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Thread: Compression Info (Formerly: Tips on Keeping Your Entry under 75kb in size.)

  1. #1

    Post Compression Info (Formerly: Tips on Keeping Your Entry under 75kb in size.)

    Please post any tips on keeping low file sizes here.

    One of the parameters in this month's competition is to keep entry file sizes under 75kb but with a resolution of at least 1280 x 1024 pixels in either jpg or png formats.

    As our community are used to producing maps in the low megabyte file size range, this parameter is likely to present one of the most formidable challenges in the competition if, like me, you do not know much about file compression and the pros and cons of jpg v png.

    If you are a file compression master, then please post your explanations and tips here for those of us who are technically less adept.

    Redrobes and gameprinter have already given some invaluable advice as follows:

    • Solid blocks of color and PNG would probably win. The very worst thing for all images is random noise followed by thin lines ! If you have a door in an old school map then its better being solid rect than an open box for example. Also, lines that are horizontal and vertical will be much better than ones at an angle. With JPG its a bit more complicated knowing what shapes would compress better as all the compression isl done in frequency space. JPG will have about 16K minimum size even if its all white but PNG would be a few hundred bytes. Also, ensure you save your PNG with specific number of colors 1, 16, or full. If you have < 16 colors then don't save full color as its hugely more expensive.
    • no anti-alias, minimal colors, etc, is completely unnecessary to still create a map that falls under 75 KB and at 1280 x 1024 pixel JPG. The difference is maximum compression JPG file and the best compression method.
    • The antialiasing is only going to make minimal difference. With PNG it would add a little but with JPG anti aliasiing would likely drop the size a little !

  2. #2


    The rules recommend a scale of 5 - 10 pixels per foot as a useful scale.

    This means that if you are using the minimum resolution of 1280 X 1024, you are looking at a map that is between 128 and 256 feet across by between 102 and 205 feet high.

    A picture below shows relative scales.
    Attached Thumbnails Attached Thumbnails Click image for larger version. 

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  3. #3
    Community Leader NeonKnight's Avatar
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    Aug 2007
    Surrey, Canada, EH!


    Thanx! That is the best bit of info I have seen so far!
    Daniel the Neon Knight: Campaign Cartographer User

    Never use a big word when a diminutive one will suffice!

    Any questions on CC3? Post them with CC3 in the Subject Line!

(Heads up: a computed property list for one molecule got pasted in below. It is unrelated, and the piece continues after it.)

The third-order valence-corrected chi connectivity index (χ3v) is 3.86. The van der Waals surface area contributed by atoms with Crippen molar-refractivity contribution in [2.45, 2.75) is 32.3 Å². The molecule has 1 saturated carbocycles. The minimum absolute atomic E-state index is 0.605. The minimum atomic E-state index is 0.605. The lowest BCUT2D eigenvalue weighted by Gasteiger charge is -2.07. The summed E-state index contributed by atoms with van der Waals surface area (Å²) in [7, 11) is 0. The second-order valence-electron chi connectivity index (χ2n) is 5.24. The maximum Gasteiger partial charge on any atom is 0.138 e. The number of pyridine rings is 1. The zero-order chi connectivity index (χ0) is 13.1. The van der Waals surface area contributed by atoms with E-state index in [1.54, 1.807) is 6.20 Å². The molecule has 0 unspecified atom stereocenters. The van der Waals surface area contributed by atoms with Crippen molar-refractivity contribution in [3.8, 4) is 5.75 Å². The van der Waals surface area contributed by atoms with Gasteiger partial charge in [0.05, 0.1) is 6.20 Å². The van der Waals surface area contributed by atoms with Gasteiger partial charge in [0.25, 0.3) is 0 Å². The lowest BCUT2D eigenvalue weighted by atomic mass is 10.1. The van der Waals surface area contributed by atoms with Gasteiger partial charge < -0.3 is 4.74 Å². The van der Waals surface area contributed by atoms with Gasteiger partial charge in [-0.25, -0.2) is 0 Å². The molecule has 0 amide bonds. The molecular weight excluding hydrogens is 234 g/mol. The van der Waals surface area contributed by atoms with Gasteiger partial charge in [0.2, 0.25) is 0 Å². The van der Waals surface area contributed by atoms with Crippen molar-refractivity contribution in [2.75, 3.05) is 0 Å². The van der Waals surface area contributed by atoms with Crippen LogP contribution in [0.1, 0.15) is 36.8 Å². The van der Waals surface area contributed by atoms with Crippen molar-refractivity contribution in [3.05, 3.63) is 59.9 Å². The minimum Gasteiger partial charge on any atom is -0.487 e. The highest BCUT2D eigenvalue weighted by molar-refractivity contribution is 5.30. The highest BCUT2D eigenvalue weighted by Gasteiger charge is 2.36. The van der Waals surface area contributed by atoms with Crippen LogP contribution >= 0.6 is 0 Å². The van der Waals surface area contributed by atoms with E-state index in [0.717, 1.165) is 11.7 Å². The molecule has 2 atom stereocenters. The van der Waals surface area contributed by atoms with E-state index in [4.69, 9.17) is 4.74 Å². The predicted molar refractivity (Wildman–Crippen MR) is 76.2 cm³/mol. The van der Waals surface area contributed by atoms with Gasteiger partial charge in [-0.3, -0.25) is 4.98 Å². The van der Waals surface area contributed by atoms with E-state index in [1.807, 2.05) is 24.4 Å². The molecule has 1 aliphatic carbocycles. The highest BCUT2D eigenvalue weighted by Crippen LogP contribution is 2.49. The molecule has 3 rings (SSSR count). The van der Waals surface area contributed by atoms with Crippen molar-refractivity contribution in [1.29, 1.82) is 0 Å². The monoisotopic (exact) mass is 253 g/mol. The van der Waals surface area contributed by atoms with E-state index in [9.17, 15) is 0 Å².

MY 'FAMOUS' CC3 MAPS: Thunderspire; Pyramid of Shadows; King of the Trollhaunt Warrens; Demon Queen's Enclave

  4. #4

  5. #5


    a free image re sizer for Microsoft xp

    direct link:

    page it is found on is at:

    Click image for larger version. 

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  6. #6


    Once the May challenge is done, I think we should move this thread into the Software Discussion forum. There are already lots of good tips and utilities that it would be handy to have there. Or maybe it should just be appended to the end of the Image Export Formats thread.
    Bryan Ray, visual effects artist

  7. #7


    Some good advice from RobA:

    The trick here is that jpg compression is designed for photos (or photorealistic images).

    It is horrible for diagrams. You would probably get a better reproduction with a 2 bit gif on the diagram you posted.

    -Rob A.
    Last edited by RobA; 05-07-2008 at 10:28 AM.

  8. #8


    Good article on minimising jpeg file sizes here.

    Good article on minimising png file sizes here.

    I've also just discovered that .jpg and .jpeg are the same (someone please correct me if I'm wrong!)

  9. #9


    You are correct. The shorter .jpg extension was made necessary because MS-DOS and early editions of Windows had a three-character limit on extensions. .tif and .tiff are also interchangeable for the same reason.

    Since small file sizes in PNG depend on the number of colors used, those using that form of compression may want to review the color scheme generators linked here:

    Reducing your image to a few colors can greatly improve compressibility, but it makes choosing the right colors more important. Those of us who are stronger technicians than artists can use some help with that.
    Bryan Ray, visual effects artist

  10. #10
    Administrator Redrobes's Avatar
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    Dec 2007
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    Quote Originally Posted by ravells View Post
    Good article on minimising jpeg file sizes here.

    Good article on minimising png file sizes here.

    I've also just discovered that .jpg and .jpeg are the same (someone please correct me if I'm wrong!)
    Nice links except that as I read the first line it was wrong ! A JPEG is usually 24 bit but you can also do a greyscale JPG too. Thats a single channel version. That would sound like it would be 1/3 size but usually its nowhere near as small as that but it is smaller than a color one by maybe 20%.

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